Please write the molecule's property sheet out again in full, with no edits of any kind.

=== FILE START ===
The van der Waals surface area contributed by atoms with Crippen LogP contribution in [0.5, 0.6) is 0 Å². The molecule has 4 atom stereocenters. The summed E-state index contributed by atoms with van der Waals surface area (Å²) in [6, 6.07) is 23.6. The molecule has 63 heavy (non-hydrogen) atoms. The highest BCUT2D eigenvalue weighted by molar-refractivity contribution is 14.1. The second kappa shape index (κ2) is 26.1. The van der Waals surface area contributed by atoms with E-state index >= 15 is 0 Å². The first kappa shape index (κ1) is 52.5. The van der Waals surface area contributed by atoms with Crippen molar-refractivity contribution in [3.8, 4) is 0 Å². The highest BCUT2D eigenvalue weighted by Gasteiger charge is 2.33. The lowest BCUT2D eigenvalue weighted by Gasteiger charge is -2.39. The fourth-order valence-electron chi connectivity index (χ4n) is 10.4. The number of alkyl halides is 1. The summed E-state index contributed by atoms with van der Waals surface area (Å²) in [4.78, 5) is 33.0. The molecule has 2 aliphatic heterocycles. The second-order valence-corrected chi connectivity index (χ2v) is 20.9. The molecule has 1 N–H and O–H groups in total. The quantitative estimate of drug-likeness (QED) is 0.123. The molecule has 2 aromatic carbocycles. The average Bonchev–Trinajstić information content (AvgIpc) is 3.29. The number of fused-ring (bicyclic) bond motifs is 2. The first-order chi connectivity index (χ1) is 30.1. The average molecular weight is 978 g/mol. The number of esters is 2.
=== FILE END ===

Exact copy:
The van der Waals surface area contributed by atoms with Crippen LogP contribution in [0.5, 0.6) is 0 Å². The molecule has 4 atom stereocenters. The summed E-state index contributed by atoms with van der Waals surface area (Å²) in [6, 6.07) is 23.6. The molecule has 63 heavy (non-hydrogen) atoms. The highest BCUT2D eigenvalue weighted by molar-refractivity contribution is 14.1. The second kappa shape index (κ2) is 26.1. The van der Waals surface area contributed by atoms with E-state index >= 15 is 0 Å². The first kappa shape index (κ1) is 52.5. The van der Waals surface area contributed by atoms with Crippen molar-refractivity contribution in [3.8, 4) is 0 Å². The highest BCUT2D eigenvalue weighted by Gasteiger charge is 2.33. The lowest BCUT2D eigenvalue weighted by Gasteiger charge is -2.39. The fourth-order valence-electron chi connectivity index (χ4n) is 10.4. The number of alkyl halides is 1. The summed E-state index contributed by atoms with van der Waals surface area (Å²) in [4.78, 5) is 33.0. The molecule has 2 aliphatic heterocycles. The second-order valence-corrected chi connectivity index (χ2v) is 20.9. The molecule has 1 N–H and O–H groups in total. The quantitative estimate of drug-likeness (QED) is 0.123. The molecule has 2 aromatic carbocycles. The average Bonchev–Trinajstić information content (AvgIpc) is 3.29. The number of fused-ring (bicyclic) bond motifs is 2. The first-order chi connectivity index (χ1) is 30.1. The average molecular weight is 978 g/mol. The number of esters is 2.